The fun part for me came down to a moment in one of my college classes. I was trying to get a degree in computer science, and one of my courses was database design. The professor thought it would be a good idea to touch on encryption (for database security). He wanted to show us what encryption was all about, so he wrote two lines on the board. I cannot reproduce the text exactly, because I was not taking good notes, but what he wrote was essentially this:
“What is this?” he asked.
I stared at it. Obviously a code of some sort. If it’s a code, I wondered, what is it? I tried the two lines and thought about applying a frequency analysis to see if this was a substitution cipher. Then I had a better idea. What course were we taking? DATABASE design. The first line was just DATABASE with the letters scrambled. Making the proper letter for letter substitution, the second line was also DATABASE. So I decided to answer the professor’s question.
“The first line is a transmutation cipher, and the second line is a substitution cipher.” And I said no more.
The professor was a little taken aback at first, and he pressed for more. “But what does it say?”
I told him it was DATABASE. And I said no more.
Now the professor was dumfounded. Maybe not so dumbfounded as the Japanese had been years earlier when our navy cracked their tactical codes, but he was still interested. “How did you do that?” he asked.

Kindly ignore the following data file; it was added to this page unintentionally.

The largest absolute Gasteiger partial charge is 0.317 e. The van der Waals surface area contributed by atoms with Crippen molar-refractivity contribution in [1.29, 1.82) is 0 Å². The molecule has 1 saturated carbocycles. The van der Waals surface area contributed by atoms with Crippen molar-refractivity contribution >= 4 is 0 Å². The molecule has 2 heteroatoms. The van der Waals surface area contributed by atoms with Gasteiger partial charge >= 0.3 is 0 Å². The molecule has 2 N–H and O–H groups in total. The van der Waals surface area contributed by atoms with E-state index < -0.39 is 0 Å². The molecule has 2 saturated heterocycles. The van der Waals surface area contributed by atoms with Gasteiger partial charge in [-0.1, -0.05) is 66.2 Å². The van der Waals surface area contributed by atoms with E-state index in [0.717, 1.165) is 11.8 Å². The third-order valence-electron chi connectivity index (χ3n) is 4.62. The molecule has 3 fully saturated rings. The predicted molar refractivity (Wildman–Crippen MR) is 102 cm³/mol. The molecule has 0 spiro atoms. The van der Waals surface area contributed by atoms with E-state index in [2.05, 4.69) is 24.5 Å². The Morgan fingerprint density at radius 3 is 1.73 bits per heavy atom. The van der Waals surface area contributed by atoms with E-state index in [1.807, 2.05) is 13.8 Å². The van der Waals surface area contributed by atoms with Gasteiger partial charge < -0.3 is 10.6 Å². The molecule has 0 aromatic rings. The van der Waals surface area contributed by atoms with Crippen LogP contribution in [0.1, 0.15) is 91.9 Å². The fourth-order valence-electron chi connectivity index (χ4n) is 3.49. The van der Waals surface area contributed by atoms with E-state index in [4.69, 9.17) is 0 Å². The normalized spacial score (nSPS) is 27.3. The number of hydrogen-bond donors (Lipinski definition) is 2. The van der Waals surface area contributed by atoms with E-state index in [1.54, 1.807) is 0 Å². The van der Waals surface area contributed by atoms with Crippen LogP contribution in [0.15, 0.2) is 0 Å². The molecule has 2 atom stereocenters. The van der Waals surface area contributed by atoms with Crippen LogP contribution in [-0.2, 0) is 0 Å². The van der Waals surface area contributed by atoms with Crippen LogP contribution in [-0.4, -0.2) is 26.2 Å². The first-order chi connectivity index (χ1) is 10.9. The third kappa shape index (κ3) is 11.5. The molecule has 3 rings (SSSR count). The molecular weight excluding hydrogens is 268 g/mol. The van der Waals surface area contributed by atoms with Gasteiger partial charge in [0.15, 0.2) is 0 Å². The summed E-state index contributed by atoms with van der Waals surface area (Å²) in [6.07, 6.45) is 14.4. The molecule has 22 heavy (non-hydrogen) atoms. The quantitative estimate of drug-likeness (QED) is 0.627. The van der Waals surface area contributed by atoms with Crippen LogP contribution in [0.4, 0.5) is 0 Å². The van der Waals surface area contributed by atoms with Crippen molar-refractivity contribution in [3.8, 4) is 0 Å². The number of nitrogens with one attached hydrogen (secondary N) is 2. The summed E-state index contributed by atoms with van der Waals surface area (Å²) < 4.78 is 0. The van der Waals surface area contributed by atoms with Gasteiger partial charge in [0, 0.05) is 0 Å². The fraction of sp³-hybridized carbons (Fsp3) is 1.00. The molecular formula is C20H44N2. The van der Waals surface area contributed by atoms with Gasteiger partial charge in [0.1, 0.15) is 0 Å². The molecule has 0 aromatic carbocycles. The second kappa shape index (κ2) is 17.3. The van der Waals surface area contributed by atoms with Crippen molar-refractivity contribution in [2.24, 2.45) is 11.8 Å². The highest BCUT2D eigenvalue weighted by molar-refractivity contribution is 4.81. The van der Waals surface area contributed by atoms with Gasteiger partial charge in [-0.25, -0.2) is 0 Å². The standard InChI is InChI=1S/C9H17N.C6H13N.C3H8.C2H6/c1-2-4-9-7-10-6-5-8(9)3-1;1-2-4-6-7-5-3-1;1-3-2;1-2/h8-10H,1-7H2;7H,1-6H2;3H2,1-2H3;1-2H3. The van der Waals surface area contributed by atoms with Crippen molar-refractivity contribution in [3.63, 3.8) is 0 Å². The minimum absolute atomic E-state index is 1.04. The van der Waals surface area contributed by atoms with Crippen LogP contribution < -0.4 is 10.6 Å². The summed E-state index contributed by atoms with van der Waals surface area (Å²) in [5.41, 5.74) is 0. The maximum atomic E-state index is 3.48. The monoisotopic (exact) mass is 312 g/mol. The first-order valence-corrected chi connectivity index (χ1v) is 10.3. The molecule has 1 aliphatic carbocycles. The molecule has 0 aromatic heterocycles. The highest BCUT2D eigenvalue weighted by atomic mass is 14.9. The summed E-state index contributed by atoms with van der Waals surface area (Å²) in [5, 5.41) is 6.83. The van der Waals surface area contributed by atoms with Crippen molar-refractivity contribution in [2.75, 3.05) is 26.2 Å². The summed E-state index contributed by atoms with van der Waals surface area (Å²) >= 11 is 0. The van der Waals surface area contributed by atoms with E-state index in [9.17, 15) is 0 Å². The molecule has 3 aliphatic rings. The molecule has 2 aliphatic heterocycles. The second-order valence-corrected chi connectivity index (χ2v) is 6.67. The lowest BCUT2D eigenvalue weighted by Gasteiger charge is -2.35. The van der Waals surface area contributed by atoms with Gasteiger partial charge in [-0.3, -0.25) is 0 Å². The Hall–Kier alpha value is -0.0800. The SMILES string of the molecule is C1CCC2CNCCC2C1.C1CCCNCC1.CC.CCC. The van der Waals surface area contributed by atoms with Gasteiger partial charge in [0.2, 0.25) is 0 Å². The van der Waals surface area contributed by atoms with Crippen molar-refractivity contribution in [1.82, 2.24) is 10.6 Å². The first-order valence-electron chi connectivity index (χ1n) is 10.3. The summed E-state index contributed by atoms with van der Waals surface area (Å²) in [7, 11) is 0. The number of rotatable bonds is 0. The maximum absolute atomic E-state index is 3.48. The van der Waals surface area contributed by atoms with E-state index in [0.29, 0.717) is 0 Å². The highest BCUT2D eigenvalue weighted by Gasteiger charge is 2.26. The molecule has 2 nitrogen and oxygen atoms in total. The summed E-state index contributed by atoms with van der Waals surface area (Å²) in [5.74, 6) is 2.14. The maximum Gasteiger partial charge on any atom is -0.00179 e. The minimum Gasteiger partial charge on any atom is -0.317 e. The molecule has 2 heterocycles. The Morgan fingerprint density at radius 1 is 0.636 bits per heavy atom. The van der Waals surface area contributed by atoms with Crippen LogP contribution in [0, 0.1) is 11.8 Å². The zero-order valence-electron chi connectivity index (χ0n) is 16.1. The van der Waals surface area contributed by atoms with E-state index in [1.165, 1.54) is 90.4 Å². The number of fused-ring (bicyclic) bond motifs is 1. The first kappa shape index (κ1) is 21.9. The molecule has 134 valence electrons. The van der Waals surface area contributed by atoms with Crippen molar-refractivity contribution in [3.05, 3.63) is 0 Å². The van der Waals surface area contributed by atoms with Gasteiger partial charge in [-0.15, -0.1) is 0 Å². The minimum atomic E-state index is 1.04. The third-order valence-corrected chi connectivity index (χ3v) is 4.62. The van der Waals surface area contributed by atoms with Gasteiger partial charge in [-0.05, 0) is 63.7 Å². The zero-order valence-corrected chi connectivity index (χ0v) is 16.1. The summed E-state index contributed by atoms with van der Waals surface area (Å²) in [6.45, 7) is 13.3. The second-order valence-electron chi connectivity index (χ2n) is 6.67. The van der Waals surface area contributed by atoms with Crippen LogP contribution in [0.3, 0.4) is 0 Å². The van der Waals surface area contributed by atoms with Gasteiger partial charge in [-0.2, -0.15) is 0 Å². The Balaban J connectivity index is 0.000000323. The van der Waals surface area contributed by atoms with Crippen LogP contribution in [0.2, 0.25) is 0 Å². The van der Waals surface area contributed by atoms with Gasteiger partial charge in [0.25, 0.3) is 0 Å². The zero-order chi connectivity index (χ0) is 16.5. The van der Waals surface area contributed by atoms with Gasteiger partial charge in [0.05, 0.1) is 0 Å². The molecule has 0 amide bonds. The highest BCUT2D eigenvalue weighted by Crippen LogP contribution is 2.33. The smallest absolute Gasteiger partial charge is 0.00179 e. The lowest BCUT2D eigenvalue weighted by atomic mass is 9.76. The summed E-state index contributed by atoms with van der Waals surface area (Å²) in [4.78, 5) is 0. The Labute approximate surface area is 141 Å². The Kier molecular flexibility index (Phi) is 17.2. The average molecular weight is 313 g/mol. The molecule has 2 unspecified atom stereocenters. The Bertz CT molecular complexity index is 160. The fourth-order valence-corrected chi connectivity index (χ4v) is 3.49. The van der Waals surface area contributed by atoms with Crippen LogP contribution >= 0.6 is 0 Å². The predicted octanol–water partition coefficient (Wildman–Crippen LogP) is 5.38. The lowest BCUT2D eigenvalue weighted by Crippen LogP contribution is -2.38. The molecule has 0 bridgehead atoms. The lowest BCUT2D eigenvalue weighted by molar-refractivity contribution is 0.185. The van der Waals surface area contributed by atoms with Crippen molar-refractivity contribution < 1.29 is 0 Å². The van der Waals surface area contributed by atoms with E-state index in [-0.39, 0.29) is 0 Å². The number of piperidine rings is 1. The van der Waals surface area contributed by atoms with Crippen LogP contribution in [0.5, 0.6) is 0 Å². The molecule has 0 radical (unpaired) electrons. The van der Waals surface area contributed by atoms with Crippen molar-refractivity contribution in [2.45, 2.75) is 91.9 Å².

I remember many years ago reading about this guy who was a great prankster, and he decided to perpetrate a hoax on some magicians. The magicians were having one of their frequent conferences where they all get to together and discuss new tricks, and this guy said he wanted to come and show off a card trick that none of them had ever seen before. At first he was rebuffed. Professional magicians are well versed on all the tricks, and they didn’t want to be bothered by some amateur with some old trick. Anyhow he finally talked his way in, and when his time came he proceeded to demonstrate his trick. The trick involved naming the card that somebody else picked from a deck. There are probably about a thousand tricks that involve this theme, and professional magicians are acquainted with all of them. However, this one was different. I do not recall the details; I don’t even recall the name of the hoaxer, though he was well-known in his time. His trick involved a number of mechanizations to make the act interesting. Then at the critical moment the hoaxer announced the card. It was, he said, “The three of diamonds.”
Of course it was not the three of diamonds. The hoaxer was just hoping to get lucky. “If I had gotten it correct,” he later recounted, “they would be scratching their heads to this day.”
So, this episode came to mind sometime after that when I was in a motorcycle shop, and some teenage boys were doing card tricks. So I thought of the hoax, and decided to give it a try. I told one of the kids to pick a card from the deck and put it in his pocket. That he did, and when he was putting it in his pocket I saw the card. The only thing left for me to do after that was to make the whole thing interesting. They are scratching their heads to this day.
So, years later, in my database design course the professor was asking me how I was able to decode his message. I just told him that I had some previous experience with encryption, and this was one of the things I could do. And I said nothing more. He may be scratching his head to this day.
You can read more and amaze (bore) your friends with neat stuff about cryptography. For a high-level treatment of cryptographic applications in real life you should to read Applied Cryptography by Bruce Schneier.